There are many things that people can do for their heart health, and maintaining a healthy lifestyle is of paramount importance.
Along with that, there needs to be a lot of awareness on how to keep the heart functioning in a healthy manner and the signs and symptoms to watch out for that may signal health issues.
People ought to know that something called ‘amyloid cardiomyopathy’, which is often referred to as ‘cardiac amyloidosis’ can be a life-threatening rare disease. “It is a condition where defective proteins build up in the heart; heart failure results from its inability to function correctly due to this protein build-up,” explains Dr Jamshed Dalal, director, cardiac sciences, Kokilaben Dhirubhai Ambani Hospital, Mumbai.
According to the doctor, there are several causes of cardiac amyloidosis. Some people inherit it from their parents, while this ailment may be acquired by others on their own or as a result of other illnesses. “Cardiac amyloidosis cannot be cured; most forms can be managed and are treatable.”
The doctor states that there are two types of cardiomyopathy:
1. Dilated cardiomyopathy, in which the heart’s blood pumping chambers become weak and dilate/enlarge, and the heart does not pump well.
2. Hypertrophic cardiomyopathy, where the heart muscle thickens, becomes restrictive, and its ability to receive blood is hampered. A very specific kind of hypertrophic cardiomyopathy is due to amyloidosis.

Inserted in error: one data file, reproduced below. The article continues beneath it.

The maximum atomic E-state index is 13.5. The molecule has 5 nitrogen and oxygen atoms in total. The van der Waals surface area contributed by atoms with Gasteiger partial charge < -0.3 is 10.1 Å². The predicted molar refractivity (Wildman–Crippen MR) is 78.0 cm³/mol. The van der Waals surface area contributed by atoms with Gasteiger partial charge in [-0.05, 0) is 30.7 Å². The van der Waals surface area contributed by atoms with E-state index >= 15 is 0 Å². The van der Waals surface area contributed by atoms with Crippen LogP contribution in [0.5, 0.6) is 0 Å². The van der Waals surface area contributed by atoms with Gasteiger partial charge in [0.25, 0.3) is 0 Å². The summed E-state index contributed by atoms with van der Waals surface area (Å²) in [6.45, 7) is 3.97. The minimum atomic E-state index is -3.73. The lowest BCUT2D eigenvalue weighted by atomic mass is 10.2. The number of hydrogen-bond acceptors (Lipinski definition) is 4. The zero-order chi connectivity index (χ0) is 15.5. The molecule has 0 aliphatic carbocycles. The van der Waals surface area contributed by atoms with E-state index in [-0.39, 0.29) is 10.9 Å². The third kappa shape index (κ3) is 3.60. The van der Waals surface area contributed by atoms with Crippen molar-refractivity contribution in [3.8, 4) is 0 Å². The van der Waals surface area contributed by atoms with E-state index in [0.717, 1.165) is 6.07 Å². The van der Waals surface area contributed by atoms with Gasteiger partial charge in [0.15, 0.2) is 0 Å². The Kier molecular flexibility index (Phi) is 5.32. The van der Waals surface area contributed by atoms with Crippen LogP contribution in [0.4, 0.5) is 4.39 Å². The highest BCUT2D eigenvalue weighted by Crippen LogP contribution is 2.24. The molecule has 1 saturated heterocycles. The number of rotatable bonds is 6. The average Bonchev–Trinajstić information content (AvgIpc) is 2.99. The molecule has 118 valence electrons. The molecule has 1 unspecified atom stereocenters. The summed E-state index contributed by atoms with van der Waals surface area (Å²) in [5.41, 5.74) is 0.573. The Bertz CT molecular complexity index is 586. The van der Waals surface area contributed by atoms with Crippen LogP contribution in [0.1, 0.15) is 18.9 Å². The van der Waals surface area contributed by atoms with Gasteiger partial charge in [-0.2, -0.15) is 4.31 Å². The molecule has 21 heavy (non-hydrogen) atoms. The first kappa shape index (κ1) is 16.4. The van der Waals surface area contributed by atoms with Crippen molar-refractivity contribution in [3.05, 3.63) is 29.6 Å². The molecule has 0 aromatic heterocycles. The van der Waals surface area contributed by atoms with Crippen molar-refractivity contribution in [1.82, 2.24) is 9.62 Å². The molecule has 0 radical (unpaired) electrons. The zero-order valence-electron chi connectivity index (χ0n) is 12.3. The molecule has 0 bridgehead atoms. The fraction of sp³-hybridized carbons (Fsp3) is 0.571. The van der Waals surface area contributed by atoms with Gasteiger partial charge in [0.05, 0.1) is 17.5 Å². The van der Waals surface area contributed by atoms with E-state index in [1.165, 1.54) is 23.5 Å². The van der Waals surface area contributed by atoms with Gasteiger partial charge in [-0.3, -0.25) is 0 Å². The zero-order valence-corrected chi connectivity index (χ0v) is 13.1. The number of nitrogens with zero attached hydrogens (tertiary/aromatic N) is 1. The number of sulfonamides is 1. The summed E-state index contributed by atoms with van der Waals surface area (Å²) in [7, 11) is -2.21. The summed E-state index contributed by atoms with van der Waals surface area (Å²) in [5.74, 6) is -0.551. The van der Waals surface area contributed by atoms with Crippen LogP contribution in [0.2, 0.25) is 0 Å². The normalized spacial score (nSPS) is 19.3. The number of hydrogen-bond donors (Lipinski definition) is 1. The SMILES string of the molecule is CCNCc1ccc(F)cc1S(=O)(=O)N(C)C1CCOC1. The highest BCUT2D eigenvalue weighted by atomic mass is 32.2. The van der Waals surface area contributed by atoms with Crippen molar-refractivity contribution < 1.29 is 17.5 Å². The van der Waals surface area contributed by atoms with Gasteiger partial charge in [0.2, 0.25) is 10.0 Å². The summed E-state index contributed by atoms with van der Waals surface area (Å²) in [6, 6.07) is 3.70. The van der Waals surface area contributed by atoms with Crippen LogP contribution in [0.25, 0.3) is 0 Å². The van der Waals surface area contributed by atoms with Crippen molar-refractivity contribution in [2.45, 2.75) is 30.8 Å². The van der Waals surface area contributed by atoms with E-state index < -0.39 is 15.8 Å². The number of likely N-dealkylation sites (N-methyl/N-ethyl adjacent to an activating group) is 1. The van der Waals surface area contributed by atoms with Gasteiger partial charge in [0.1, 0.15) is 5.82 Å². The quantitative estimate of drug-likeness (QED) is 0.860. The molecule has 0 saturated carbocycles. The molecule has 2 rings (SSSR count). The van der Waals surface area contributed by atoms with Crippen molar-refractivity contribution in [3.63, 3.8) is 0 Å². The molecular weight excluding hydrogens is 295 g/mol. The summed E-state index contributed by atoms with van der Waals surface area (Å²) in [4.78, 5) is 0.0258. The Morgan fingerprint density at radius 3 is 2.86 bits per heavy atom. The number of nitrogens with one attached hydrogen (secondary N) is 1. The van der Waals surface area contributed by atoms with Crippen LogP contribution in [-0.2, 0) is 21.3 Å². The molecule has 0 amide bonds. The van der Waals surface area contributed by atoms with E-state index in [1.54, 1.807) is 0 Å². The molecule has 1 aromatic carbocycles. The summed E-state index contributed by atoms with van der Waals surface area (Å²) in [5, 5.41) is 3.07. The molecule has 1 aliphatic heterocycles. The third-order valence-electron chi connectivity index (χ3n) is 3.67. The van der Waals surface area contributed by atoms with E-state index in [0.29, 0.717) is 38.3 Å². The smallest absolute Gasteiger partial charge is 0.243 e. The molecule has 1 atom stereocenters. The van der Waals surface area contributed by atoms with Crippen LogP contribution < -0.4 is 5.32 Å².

Dr Dalal says ‘transthyretin amyloid cardiomyopathy’ (ATTR-CM) is a “rare but severe case of transthyretin fibrils building up in the heart muscles”, which can result in hypertrophic/restrictive cardiomyopathy.
“Transthyretin is a specific protein that transports vitamin A and thyroxine hormone — essential for muscle control and other systems — throughout the body. Transthyretin amyloid cardiomyopathy manifests as a new or worsening heart failure, and it can also affect the electrical system, impacting the heart’s rate and rhythm,” he explains. Its early detection, therefore, is important.
The expert adds that while most cardiologists are aware of amyloid cardiomyopathy, due to its rarity and diagnostic difficulties, detection of transthyretin amyloid cardiomyopathy is often missed.
“In patients with hypertrophic cardiomyopathy, about 15 per cent are amyloid cardiomyopathy. It becomes necessary for physicians to suspect transthyretin amyloid cardiomyopathy. Young adults and people with carpal tunnel syndrome are often linked to this rare heart disease,” Dr Dalal cautions.
How is it detected?
“ECG often gives a clue, and 2D echocardiography indicates features of hypertrophic cardiomyopathy; cardiac MRI throws further light,” he states.
The most diagnostic test, however, is the pyrophosphate (PYP) nuclear scan, which makes it possible to accurately diagnose this rare form of cardiac amyloidosis. “This test is available in many hospitals, lasts for an hour or two, where the drug is administered intravenously and a special camera picks up the radioactive tracers that give a 3D image of the heart structure.”
“Without early detection and treatment, irreversible damage is possible and people often die within three years of the disease. Treatment of cardiac amyloidosis requires a multidisciplinary approach with a specialised inter-professional team of experts in cardiology, hematology, radiology and nuclear medicine,” the doctor concludes.